How could Costs Lawyers reduce the costs of legal services?

About the project

The CLSB has completed its project funded from the Regulators’ Pioneer Fund: “How could Costs Lawyers reduce the costs of legal services?”.

We carried out research based on the types of services that advisers (regulated or unregulated) specialising in costs are, or might be, involved in. We then went on to consider whether any regulatory or legislative change might remove barriers to innovation or encourage innovation.

The main questions we explored were:

  1. How might advisors specialising in costs drive services in a way that exerts a downward pressure on the costs of legal services?
  2. Would any regulatory or legislative change relevant to Costs Lawyers remove barriers to capturing this benefit or capture greater benefits?

Final report

Read the final report here.

Key findings from the project

Clients do not feel that legal costs are under control

As our consultants carried out this research on our behalf, they repeatedly heard the message that clients want legal costs  for resolving disputes to be better controlled.

All of the Costs Lawyers we interviewed believed that they had an impact on costs rather than just moving costs between parties. This view was supported in the wider market survey carried out, in which 88% of those responding said that they believed that it was part of their role to impact overall legal costs and not just to redistribute costs away from their clients.

The people we spoke to were also clear that they do not believe that further civil litigation reform is the answer (or at least the whole answer) and there is more that all legal regulators could to do to support better control of costs earlier in the process, even before the stage of costs budgeting.

Next steps: The CLSB will plan in a programme of work aimed at harnessing the unique insights that Costs Lawyers can bring to stimulating discussion across all the legal regulators about how legal costs can be better controlled.

Awareness of the benefits of using Costs Lawyers

Our research reveals a great deal of evidence to support the proposition that the Costs Lawyer profession has the potential to have a much bigger impact than it does today.  One key reason is that awareness of Costs Lawyers and the benefits of using their services appears to be low.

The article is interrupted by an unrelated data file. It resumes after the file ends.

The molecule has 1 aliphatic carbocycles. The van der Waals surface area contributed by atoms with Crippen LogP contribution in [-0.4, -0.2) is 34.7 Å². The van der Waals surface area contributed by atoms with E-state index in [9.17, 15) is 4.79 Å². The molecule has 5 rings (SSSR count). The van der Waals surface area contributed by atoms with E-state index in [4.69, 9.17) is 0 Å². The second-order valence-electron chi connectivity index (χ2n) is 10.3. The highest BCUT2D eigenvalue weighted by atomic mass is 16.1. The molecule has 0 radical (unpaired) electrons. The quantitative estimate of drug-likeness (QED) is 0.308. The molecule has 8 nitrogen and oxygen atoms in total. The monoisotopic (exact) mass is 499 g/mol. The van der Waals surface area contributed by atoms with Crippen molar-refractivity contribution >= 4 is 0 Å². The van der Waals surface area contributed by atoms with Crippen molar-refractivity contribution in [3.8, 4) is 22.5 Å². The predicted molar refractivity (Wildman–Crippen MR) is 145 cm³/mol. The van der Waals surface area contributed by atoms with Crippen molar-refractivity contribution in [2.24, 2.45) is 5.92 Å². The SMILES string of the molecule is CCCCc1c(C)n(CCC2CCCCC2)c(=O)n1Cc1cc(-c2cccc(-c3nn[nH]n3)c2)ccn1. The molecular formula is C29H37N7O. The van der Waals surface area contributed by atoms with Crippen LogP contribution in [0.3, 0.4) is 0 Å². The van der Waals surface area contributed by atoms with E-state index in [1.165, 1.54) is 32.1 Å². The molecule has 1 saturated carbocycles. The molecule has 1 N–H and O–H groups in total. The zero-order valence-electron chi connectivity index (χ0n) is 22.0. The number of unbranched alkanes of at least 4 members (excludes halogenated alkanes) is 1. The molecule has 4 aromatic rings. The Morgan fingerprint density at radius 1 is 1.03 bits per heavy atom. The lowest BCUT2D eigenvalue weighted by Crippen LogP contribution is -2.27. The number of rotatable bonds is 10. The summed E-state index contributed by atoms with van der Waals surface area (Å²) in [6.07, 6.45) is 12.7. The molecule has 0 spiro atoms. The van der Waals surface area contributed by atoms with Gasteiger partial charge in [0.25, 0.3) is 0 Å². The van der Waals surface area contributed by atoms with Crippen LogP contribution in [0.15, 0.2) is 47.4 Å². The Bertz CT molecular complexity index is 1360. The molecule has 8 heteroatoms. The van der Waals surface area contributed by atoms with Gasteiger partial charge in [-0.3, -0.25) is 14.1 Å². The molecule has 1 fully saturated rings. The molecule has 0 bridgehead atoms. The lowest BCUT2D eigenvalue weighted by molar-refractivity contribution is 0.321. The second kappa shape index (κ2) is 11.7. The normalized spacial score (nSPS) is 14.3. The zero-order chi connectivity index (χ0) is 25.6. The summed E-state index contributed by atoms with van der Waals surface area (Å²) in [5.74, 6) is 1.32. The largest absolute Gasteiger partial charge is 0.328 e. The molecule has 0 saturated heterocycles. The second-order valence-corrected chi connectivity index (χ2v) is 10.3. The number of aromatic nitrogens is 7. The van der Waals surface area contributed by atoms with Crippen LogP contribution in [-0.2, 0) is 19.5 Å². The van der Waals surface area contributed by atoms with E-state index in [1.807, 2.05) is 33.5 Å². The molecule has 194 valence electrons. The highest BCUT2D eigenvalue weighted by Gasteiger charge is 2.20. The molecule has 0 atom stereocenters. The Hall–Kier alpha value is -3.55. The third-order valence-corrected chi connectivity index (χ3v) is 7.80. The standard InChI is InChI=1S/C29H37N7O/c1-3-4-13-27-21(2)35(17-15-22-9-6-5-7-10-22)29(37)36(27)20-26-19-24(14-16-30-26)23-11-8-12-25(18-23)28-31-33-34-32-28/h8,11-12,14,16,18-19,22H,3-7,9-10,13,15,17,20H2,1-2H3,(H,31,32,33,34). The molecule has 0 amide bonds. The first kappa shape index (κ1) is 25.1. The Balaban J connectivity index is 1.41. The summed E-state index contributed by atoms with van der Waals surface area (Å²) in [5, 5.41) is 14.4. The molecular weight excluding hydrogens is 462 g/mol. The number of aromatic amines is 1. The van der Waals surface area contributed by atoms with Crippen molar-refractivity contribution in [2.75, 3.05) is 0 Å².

At present, because of the dependence of the Costs Lawyer profession on instructions from solicitors, there is a limit on the demand for any innovative services.  If Costs Lawyers were better known beyond the niche costs law market, their contribution to the development of innovation in the sector could be increased.

Next steps: While it is not within the CLSB’s remit to undertake promotion activities for the sector it regulates, it is within our remit to encourage competition in the market for legal services and promote the interests of service users. We will therefore look at: how the CLSB’s branding is used by the sector; how our competency frameworks can ensure the profession provides the best value to end users; and how our overall framework of regulation could best support the positive role that Costs Lawyers can play.

Entity regulation for firms of Costs Lawyers could bring benefits

Strengthening the position of Costs Lawyers as independent actors in the sector, outside of employment in solicitors’ firms, has the potential to harness numerous benefits, including better access to work for Costs Lawyers directly from large clients which would benefit those clients. One way that this could be done might be by regulating entities rather than individual Costs Lawyers.

Entity regulation could also play a role in encouraging innovation. We saw encouraging signs of innovation most often in larger organisations, and a regulatory framework that supported flourishing firms of Costs Lawyers may be beneficial to innovation.

Next steps: In our next business plan, we will allocate resources to further investigation of the costs and benefits of entity regulation, including whether there is a cost effective version of entity regulation that may be practical to implement. 

Costs Lawyers acting in the best interests of the end user

The reference by a number of interviewees to their use of Costs Lawyers as ‘independent’ advisors – acting almost as barristers might – raises the possibility that a stronger distinction between the interests of instructing solicitors (or others) and the ultimate client could be reflected in the regulatory principles set by the CLSB for Costs Lawyers.

Next steps: We will schedule in work to examine this recommendation in more detail, and consult Costs Lawyers on the benefits and costs of making such a change.


Heather Clayton, Director of Policy, is responsible for this project. You can contact Heather via our website.


This project has been made possible by a grant from the £3.7 million Regulators’ Pioneer Fund launched by the Department for Business, Energy and Industrial Strategy (BEIS).  The fund enables UK regulators and local authorities to help create a UK regulatory environment that unleashes innovation and makes the UK the best place to start and grow a business.